Hillary Clinton and the Case of Shahram Amiri
According to the Daily Beast, Iran confirmed that it executed Shahram Amiri, an Iranian nuclear scientist who reportedly gave intelligence to the United States about Iran’s nuclear program. The AP reports that Amiri defected to the United States around 2009 and then returned to Iran in 2010 to a hero’s welcome after he claimed that the US had abducted him.
It turns out that Amiri was obliquely referenced in e-mails exchanged between Hillary Clinton and one of her top aides, Jake Sullivan. And those e-mails made it reasonably clear that Amiri was operating under his own volition. Once the Iranians found that out, there was little question what would come next. And it did.
As students of world politics are aware, Iran has a particularly brutal way of carrying out executions. Unlike everywhere else in the world where hanging breaks the condemned prisoner’s neck and kills quickly, the Iranians use the “short drop” method. The condemned prisoner is placed standing on a stool under the gallows with a noose around his neck. His hands are tied behind his back. The stool is kicked away and the prisoner is left to strangle for 10 to 20 minutes until he finally dies.
Congratulations Secretary Clinton for safeguarding top-secret US information on your private server. It shouldn’t take much imagination to realize that recruiting foreign informants and spies for a Clinton Administration just got that much more difficult.
Hillary Clinton Short Circuits
Hillary Clinton insists she didn’t lie when she claimed that James Comey vouched for the truthfulness of her e-mail testimony. She merely “short-circuited”. Leave aside the eight lies Comey specifically identified. She now claims she was referring not to her Congressional testimony which was public and under oath; she was actually referring to her testimony before the FBI which was not public, not given under oath, and for which there is no transcript. Good thing that’s cleared up.
The Progressive Assault on the Bill of Rights Continues
Led by the New York Times and Elizabeth Warren, progressives are now attacking think tanks because – horror of horrors – they (or at least some) get funding from corporations. (Somehow union funding is sacrosanct). Anyway, the argument is that corporate funding for research produces suspect results. Here, for instance, is Elizabeth Warren on the subject.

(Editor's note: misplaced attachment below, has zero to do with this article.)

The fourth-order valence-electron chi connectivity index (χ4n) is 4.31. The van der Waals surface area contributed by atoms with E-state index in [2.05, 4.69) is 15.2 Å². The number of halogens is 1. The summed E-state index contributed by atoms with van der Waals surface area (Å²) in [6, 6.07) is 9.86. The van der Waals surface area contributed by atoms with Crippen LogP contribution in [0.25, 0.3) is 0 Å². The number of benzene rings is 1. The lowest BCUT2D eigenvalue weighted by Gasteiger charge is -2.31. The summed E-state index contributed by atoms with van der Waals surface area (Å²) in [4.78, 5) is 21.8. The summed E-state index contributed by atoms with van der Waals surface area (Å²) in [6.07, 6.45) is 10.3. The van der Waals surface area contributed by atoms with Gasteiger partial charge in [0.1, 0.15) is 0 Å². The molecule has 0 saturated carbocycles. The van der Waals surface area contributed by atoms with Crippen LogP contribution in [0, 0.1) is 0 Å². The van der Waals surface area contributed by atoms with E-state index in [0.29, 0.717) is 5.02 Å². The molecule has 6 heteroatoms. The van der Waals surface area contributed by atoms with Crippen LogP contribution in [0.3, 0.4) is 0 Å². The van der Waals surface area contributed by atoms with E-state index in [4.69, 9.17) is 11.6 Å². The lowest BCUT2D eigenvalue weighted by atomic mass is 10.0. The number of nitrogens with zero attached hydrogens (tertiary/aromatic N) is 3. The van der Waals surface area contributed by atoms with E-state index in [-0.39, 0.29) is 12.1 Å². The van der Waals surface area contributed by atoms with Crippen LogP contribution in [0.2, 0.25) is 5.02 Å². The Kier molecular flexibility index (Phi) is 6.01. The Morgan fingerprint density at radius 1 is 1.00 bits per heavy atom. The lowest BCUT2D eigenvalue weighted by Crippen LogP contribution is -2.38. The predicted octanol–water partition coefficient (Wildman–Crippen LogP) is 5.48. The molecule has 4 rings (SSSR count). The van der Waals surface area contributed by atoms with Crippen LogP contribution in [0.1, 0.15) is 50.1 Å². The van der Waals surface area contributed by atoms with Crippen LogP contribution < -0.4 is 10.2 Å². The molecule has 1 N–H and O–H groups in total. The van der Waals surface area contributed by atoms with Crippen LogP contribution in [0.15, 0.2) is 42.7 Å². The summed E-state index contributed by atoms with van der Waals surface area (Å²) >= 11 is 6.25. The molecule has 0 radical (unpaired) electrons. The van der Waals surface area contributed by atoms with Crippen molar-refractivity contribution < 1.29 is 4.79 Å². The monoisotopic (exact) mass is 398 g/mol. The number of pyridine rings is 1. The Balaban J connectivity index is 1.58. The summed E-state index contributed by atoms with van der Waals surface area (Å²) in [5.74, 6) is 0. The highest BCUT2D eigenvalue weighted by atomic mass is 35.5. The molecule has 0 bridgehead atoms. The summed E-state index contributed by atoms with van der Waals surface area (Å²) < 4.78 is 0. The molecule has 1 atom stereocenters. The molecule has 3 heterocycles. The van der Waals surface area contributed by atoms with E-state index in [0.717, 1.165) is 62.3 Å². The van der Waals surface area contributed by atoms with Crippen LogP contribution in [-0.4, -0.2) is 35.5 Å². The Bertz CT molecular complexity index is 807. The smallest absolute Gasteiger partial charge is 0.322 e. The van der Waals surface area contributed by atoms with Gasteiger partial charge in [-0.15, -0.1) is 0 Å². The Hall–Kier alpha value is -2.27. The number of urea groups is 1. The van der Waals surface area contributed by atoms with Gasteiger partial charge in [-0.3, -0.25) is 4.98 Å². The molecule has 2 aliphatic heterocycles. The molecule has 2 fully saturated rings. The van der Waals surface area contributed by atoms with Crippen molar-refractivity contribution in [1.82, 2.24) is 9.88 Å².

If we are to assume, as Warren apparently does, that researchers’ conclusions are tailored to meet the objectives of funders, what are we to think of researchers who receive grants from government agencies? After all, governments spend an awful lot of money funding research. According to Issues in Science and Technology, “…Non-defense R&D settled down by the middle of the 1970s to make up roughly 10% of the domestic non-discretionary budget, and there it has stayed for almost 40 years…during both Republican and Democratic administrations and Congresses….”
Are we to assume that researchers who receive some (any) corporate funding are dishonest, but that somehow researchers who get government grants are as pure as the driven snow? If so, why? And who will be the arbiter of what constitutes quality research? We currently have in place a system of peer review, transparency, refereed journals, and reputation. It’s not perfect; nothing ever is.
The progressive solution to the imaginary problem of corporate funding of policy research is to attack the first amendment rights of those who disagree with polite opinion by using a process of intimidation. For example, the Times notes that “…a group of Democratic state attorney’s general is investigating whether Exxon Mobil worked with certain think tanks in past decades to ‘cover up’ its understanding of fossil fuels’ impact on climate change, in part by financing reports questioning the science, a suggestion the company rejects.”
So the party of science wants to use the police power of the state to stifle the speech rights of scientists of who disagree with them.
To be sure scientists do complain about a lack of government funding for Research and Development, and certainly corporate R&D funding has been on the rise in both relative and absolute terms. That, by the way, is all to the good. It is called investment. And let’s acknowledge that there is pressure on government R&D budgets, just as there is in all discretionary spending. And to some degree corporate spending may be closing a gap stemming from a fall off in government’s discretionary spending.
But we should be clear why there is such pressure on discretionary spending. It is because of runaway entitlement spending of the sort championed by—Senator Elizabeth Warren.
Which brings us back to another question for Saint Elizabeth of Massachusetts. If she is so concerned about the corrupting influence of money in politics, why is she silent about the hundreds of millions of dollars the Clintons’ have hoovered up from some of the most repressive regimes on earth?
We are waiting for an answer, Senator.